Friday, September 21, 2018
Politics

Dana Young's anti-fracking bill advances in Senate

TALLAHASSEE — The Florida Senate reversed years of opposition to a statewide ban on oil and gas fracking and advanced a bill Tuesday that will prohibit the controversial practice in Florida.

Just hours after opening the annual legislative session, the Senate Committee on Environmental Preservation and Conservation voted unanimously to prohibit "advanced well stimulation treatment," specifically hydraulic fracturing, acid fracturing and matrix acidizing. The high-pressure process involves injecting large volumes of water, sand and chemicals into rock formations to release oil and natural gas from rock caverns deep underground. Environmentalists says it is too risky a process to allow near Florida's fragile aquifer.

The bill, SB 442, is sponsored by Sen. Dana Young, R-Tampa, who reversed her opposition to a fracking ban last year, promising voters in her newly drawn Senate district that she would make passage of the ban a top priority.

"This has been a wonderful journey," Young said, acknowledging the shift in position since she voted for a House bill last year that would have regulated and authorize fracking beginning in 2017, after a state study.

She held up a chunk of Florida karst limestone: "It is fragile. It is porous," she said. "Florida is unique. Florida is special, and we do not have to be like every other state in the nation."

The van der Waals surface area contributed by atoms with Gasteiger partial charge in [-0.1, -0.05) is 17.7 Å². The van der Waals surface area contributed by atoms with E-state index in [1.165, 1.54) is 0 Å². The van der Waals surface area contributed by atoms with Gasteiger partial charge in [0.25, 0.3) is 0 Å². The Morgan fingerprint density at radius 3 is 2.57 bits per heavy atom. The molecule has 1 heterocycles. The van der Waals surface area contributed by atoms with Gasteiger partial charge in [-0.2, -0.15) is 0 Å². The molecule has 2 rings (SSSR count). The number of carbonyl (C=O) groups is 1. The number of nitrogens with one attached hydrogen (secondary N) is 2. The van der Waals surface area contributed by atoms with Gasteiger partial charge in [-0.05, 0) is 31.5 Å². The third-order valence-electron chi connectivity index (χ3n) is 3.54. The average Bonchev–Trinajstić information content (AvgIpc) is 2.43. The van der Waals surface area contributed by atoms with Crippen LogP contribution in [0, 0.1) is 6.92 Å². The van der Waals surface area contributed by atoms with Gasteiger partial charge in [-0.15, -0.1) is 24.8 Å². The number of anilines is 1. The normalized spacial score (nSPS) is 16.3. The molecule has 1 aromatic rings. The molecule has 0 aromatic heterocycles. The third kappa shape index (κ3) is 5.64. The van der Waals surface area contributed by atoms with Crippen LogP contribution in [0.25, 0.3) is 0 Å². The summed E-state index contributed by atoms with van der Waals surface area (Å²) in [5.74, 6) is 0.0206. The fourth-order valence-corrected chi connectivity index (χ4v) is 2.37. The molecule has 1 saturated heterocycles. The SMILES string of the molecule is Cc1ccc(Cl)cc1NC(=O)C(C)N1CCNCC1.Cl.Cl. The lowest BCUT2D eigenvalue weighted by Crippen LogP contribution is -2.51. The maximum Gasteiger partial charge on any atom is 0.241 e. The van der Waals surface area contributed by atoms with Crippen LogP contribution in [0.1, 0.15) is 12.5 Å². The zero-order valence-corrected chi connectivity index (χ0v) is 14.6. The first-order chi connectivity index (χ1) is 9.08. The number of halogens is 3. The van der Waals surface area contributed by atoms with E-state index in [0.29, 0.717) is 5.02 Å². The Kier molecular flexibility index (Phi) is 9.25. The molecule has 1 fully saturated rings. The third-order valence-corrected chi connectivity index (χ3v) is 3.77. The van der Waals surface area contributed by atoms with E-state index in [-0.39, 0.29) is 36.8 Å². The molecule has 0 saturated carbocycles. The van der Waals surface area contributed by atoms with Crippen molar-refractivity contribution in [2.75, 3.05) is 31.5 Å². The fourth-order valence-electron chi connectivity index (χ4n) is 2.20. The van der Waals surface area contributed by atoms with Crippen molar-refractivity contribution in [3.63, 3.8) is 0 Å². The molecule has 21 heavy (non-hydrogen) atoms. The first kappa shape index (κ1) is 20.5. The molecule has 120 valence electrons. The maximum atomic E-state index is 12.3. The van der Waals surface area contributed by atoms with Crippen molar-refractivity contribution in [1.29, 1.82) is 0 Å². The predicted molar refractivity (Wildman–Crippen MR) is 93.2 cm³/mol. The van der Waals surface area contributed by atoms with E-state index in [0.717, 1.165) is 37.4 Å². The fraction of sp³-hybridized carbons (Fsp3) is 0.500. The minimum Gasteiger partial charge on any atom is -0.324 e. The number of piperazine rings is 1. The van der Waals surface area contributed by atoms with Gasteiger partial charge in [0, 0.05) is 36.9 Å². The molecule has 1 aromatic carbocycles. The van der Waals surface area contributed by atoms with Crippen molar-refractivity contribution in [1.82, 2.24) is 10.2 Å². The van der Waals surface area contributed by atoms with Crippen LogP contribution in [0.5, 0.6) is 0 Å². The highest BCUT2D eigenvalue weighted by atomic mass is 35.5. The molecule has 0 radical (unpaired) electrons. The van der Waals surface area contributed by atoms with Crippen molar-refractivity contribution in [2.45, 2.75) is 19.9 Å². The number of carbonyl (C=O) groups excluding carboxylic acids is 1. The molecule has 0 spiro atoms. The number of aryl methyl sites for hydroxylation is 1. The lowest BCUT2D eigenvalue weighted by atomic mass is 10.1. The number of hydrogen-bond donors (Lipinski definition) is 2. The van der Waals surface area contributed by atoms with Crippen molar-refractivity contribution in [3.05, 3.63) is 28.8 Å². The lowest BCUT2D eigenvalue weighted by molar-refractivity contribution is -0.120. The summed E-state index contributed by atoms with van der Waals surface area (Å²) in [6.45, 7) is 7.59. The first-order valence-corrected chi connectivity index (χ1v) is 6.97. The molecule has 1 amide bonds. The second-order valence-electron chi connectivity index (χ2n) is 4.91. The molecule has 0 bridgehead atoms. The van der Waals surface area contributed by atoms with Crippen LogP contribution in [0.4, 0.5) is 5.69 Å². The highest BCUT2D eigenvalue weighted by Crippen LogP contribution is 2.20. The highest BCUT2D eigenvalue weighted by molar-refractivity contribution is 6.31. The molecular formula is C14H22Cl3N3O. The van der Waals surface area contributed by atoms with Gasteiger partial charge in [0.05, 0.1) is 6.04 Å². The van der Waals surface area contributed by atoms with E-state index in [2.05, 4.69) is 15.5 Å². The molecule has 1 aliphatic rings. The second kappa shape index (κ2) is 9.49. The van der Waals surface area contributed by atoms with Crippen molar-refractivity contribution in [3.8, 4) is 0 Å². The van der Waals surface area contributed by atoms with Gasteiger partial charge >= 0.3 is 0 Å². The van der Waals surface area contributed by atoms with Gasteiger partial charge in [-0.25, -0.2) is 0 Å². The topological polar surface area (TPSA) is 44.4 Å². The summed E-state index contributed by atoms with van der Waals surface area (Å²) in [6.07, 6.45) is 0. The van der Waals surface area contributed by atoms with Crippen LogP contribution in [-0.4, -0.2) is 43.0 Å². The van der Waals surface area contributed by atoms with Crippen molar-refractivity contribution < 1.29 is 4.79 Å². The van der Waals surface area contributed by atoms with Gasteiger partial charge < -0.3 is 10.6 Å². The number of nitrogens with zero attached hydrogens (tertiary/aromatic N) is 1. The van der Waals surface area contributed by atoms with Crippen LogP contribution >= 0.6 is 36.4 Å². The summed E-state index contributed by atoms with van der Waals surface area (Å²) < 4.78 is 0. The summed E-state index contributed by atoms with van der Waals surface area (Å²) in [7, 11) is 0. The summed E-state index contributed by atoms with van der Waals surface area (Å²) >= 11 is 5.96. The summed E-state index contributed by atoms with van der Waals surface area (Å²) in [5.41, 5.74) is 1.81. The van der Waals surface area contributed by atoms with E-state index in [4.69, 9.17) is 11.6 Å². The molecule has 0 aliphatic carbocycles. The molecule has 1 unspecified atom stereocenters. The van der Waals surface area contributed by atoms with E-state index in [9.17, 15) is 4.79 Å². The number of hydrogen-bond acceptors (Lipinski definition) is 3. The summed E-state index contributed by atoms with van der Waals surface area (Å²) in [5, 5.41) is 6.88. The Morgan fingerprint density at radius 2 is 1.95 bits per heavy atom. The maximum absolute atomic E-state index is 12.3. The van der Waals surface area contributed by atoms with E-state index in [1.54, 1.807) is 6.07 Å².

Opposing the bill were ExxonMobil, the Florida Chamber, the James Madison Institute, the Heartland Institute of Washington, D.C., the Hispanic Chamber of Commerce and the Florida Petroleum Council, which argued that Florida's ban would be the strictest in the nation, that hydraulic fracturing has been proven safe in other states and that it must remain an option if Florida is to meet its energy needs.

Dave Mica, president of the Florida Petroleum Council, said the state consumes 27 million gallons of gasoline every day, the third largest amount in the country, and most of the natural gas used in the state comes from the process of hydraulic fracking. "We have a shared interest in our industry to protect energy resources," he said.

Jake Kramer, attorney at Stearns, Weaver, Millers which represents Collier Resources, the company that has shown an interest in drilling for natural gas in Florida, warned that the measure "will be a lightning rod for litigation in this state."

Noting that large landowners will be forced to bring lawsuits against the state because the bill could deprive them of access to subsurface minerals, Kramer said the bill will open the door to lawsuits that claim the measure would qualify as an economic taking and qualify landowners for compensation.

But Young disagreed. She said the bill does not foreclose mineral rights and does not prohibiting traditional oil and gas exploration.

"There may be some uncertainty but the question is are you willing to roll the dice with the future of our state?" she said. "Are you willing to roll the dice with the future of our environment?" She acknowledged, however, that with a room full of "business lobbyists" opposing her bill, her attempt to ban fracking in Florida "won't be easy."

Meanwhile, as one committee attempted to ban fracking, two lawmakers filed legislation this week that would change state law and allow Florida Power & Light to charge customers, and profit from, speculative natural gas fracking.